Jan 7, 2016

The One and Only Buckwheat...

The One and Only Buckwheat (42.5%): Well, whisky geeks always enjoy a healthy dose of controversy and to be honest we are not short of them... So, here is another one: Can we call a spirit distilled from Buckwheat whiskey or not? Even Catskill Distilling Company prefer to use a very cautious tagline on their own website: "A new breed of American Whiskey is born" and the term "whiskey" is nowhere to find on the actual bottle and/or label. TTB defines American Whiskey as spirits distilled from a fermented mash of "grain". So to start with, buckwheat is not a grain but a "pseudo-cereal" therefore the spirit in the bottle shouldn't be called whiskey. Hold your horses there, not that easy though... If you continue to look into it a little more you will find out that in some sources American Whiskey is defined as a distilled beverage from a fermented mash of "cereal grain". Now things take a turn here: Since pseudo-cereals are counted as cereal grains all of a sudden Buckwheat classifies as whiskey. Corsair Distillery somehow managed to label their buckwheat and quinoa based spirits as whiskey with TTB approval before. Well, that means some rules can be bent without breaking them... Let me add another level to this discussion before I move on: "grain" and "cereal" are synonymous terms in botany but not in agronomy or commerce. So, maybe there is no issue after all if we refer to botanical terms... Anyway, like I said let's move on but I might comeback and edit this post later if I ever find more info about this issue. Let's taste some "distilled spirit"... The mash the spirit is distilled from contains 80% buckwheat and 20% other grains. Color: Medium amber, orange blossom honey. Nose: Toasted staves, smoked oolong tea and crunchy French bread crust. Eucalyptus, dry clay and wet cement blocks. Honey on cornflakes, raw brown sugar. Makes me think of a hike on a rainy Fall morning in the mountains: wet green wood, damp soil and moss. Palate: More eucalyptus... Peppermint Altoids and hint of chestnut honey. Waxy, woody and chalky. Burnt sugar, dry hay and tobacco. Roasted hazelnut, blanched bitter almonds and tons and tons of wood shavings. We have a seriously bitter palate here. Finish: Long with peppermint, dry basil leaves and linseed oil. Overall: I was so prepared to fight again against the bitterness and all those tannins coming from the small barrels only but instead I got hit with the eucalyptus and peppermint craze... My tongue is still sizzling. Wood influence is still pretty dominant and bitter (very bitter) but there are strong minty and grassy notes in the spirit as well. Adding water amplifies the bitterness of the wood on the palate, so I am not sure if it is needed at all. You need those grassy notes to fight against the tannins... Yes, Actually this whole experience made me want to go back to all classic rye whiskey cocktail recipes and try them with buckwheat spirit instead. Thanks to Stacy Cohen, VP of Catskill Distilling Company for being so communicative and accommodative when I was trying to arrange my visit to the distillery in a very narrow time frame. If you find yourself in Upstate NY it's definitely worth to pay the distillery a visit, you will not be disappointed...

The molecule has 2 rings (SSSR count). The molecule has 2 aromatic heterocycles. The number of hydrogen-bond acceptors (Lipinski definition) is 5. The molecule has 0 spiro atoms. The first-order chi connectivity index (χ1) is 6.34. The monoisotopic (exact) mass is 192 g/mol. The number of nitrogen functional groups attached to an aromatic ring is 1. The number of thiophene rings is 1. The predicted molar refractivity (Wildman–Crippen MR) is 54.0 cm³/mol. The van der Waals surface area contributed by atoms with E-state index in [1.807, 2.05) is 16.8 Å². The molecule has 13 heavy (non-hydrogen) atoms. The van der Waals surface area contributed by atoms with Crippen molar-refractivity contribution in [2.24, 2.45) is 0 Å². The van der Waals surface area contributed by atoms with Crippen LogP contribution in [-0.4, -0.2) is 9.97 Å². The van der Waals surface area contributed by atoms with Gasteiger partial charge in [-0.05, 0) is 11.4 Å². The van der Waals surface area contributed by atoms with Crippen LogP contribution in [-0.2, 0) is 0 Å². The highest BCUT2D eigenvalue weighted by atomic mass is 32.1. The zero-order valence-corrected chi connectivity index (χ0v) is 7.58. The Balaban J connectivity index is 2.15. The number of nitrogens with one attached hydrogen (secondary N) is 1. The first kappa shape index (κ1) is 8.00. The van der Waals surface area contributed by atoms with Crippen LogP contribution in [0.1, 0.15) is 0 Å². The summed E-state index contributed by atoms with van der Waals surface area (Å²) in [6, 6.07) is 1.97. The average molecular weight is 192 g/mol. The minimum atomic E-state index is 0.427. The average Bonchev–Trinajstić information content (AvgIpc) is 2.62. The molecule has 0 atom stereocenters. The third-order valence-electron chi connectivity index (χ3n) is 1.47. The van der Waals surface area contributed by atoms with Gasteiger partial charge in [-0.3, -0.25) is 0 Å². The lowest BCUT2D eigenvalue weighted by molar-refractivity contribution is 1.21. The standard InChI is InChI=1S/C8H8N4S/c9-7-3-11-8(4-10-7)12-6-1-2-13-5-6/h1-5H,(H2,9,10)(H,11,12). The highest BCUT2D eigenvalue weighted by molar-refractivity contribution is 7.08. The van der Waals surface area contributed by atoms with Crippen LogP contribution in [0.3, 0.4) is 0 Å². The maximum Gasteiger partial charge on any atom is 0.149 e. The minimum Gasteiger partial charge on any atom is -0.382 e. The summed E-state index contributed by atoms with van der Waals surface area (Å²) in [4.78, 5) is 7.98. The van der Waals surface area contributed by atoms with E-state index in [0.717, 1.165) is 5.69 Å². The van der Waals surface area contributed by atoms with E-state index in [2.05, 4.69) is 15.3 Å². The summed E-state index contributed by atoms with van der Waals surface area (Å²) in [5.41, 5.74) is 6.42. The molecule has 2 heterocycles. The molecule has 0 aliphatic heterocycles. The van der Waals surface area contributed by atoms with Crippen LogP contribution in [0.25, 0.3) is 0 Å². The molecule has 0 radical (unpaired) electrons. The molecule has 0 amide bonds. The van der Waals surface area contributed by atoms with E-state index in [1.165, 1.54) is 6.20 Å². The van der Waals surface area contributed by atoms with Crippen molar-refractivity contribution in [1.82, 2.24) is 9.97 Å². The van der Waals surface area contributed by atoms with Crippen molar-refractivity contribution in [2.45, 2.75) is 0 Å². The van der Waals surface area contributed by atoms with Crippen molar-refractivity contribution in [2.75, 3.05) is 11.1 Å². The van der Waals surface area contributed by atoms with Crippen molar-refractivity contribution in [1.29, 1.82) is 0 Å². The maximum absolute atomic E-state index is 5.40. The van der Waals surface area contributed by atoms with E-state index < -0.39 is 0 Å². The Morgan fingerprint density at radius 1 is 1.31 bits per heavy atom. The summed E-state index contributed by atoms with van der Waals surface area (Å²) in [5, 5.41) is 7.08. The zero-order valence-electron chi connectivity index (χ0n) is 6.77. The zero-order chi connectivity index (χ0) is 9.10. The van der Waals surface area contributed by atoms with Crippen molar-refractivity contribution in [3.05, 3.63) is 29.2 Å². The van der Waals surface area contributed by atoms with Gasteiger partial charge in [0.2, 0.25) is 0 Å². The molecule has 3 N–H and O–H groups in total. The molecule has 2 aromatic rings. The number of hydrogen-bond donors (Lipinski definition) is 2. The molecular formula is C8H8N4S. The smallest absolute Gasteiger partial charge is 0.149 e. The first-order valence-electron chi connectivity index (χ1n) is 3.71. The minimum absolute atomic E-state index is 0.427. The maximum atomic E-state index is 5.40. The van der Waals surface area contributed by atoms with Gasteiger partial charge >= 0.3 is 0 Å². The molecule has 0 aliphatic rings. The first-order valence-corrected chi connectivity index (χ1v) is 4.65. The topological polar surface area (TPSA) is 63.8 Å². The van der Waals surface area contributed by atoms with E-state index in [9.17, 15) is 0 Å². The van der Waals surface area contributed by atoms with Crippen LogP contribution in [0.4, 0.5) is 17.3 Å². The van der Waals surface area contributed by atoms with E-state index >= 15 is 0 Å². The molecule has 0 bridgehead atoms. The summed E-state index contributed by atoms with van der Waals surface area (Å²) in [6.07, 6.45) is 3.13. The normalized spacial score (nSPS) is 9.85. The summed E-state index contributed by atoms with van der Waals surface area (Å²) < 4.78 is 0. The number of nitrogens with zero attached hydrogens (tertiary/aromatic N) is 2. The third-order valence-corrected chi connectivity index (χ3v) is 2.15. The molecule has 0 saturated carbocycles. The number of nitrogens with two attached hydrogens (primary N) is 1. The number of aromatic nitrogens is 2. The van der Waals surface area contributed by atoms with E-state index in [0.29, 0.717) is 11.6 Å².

Catskill Distilling Company line-up

Catskill Distilling Company, Bethel NY